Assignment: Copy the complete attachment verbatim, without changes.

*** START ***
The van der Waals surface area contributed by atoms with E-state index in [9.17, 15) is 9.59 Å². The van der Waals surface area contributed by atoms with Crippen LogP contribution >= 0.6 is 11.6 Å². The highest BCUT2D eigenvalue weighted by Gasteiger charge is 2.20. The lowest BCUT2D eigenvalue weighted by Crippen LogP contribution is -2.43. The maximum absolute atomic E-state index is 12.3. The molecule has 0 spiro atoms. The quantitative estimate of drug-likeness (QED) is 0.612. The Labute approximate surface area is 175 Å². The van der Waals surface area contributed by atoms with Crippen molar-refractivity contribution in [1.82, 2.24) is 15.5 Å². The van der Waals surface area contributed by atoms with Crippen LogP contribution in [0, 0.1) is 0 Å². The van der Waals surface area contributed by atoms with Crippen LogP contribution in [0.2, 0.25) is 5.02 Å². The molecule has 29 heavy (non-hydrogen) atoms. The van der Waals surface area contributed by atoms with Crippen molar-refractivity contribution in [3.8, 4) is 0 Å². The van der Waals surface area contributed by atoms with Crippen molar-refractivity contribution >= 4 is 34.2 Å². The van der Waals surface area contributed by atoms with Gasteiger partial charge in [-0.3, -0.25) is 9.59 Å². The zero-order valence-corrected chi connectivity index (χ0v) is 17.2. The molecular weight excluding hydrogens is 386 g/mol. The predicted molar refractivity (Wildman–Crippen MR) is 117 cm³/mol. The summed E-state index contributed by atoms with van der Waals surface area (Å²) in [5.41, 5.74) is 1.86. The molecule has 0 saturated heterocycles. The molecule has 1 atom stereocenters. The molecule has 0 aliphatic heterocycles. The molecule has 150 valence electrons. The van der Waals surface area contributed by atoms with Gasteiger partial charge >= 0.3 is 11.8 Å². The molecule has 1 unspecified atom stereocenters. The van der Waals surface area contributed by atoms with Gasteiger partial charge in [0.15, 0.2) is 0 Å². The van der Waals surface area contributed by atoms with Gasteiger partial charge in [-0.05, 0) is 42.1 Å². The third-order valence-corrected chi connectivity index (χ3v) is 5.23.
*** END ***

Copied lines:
The van der Waals surface area contributed by atoms with E-state index in [9.17, 15) is 9.59 Å². The van der Waals surface area contributed by atoms with Crippen LogP contribution >= 0.6 is 11.6 Å². The highest BCUT2D eigenvalue weighted by Gasteiger charge is 2.20. The lowest BCUT2D eigenvalue weighted by Crippen LogP contribution is -2.43. The maximum absolute atomic E-state index is 12.3. The molecule has 0 spiro atoms. The quantitative estimate of drug-likeness (QED) is 0.612. The Labute approximate surface area is 175 Å². The van der Waals surface area contributed by atoms with Crippen molar-refractivity contribution in [1.82, 2.24) is 15.5 Å². The van der Waals surface area contributed by atoms with Crippen LogP contribution in [0, 0.1) is 0 Å². The van der Waals surface area contributed by atoms with Crippen LogP contribution in [0.2, 0.25) is 5.02 Å². The molecule has 29 heavy (non-hydrogen) atoms. The van der Waals surface area contributed by atoms with Crippen molar-refractivity contribution in [3.8, 4) is 0 Å². The van der Waals surface area contributed by atoms with Crippen molar-refractivity contribution >= 4 is 34.2 Å². The van der Waals surface area contributed by atoms with Gasteiger partial charge in [-0.3, -0.25) is 9.59 Å². The zero-order valence-corrected chi connectivity index (χ0v) is 17.2. The molecular weight excluding hydrogens is 386 g/mol. The predicted molar refractivity (Wildman–Crippen MR) is 117 cm³/mol. The summed E-state index contributed by atoms with van der Waals surface area (Å²) in [5.41, 5.74) is 1.86. The molecule has 0 saturated heterocycles. The molecule has 1 atom stereocenters. The molecule has 0 aliphatic heterocycles. The molecule has 150 valence electrons. The van der Waals surface area contributed by atoms with Gasteiger partial charge >= 0.3 is 11.8 Å². The molecule has 1 unspecified atom stereocenters. The van der Waals surface area contributed by atoms with Gasteiger partial charge in [0.15, 0.2) is 0 Å². The van der Waals surface area contributed by atoms with Gasteiger partial charge in [-0.05, 0) is 42.1 Å². The third-order valence-corrected chi connectivity index (χ3v) is 5.23.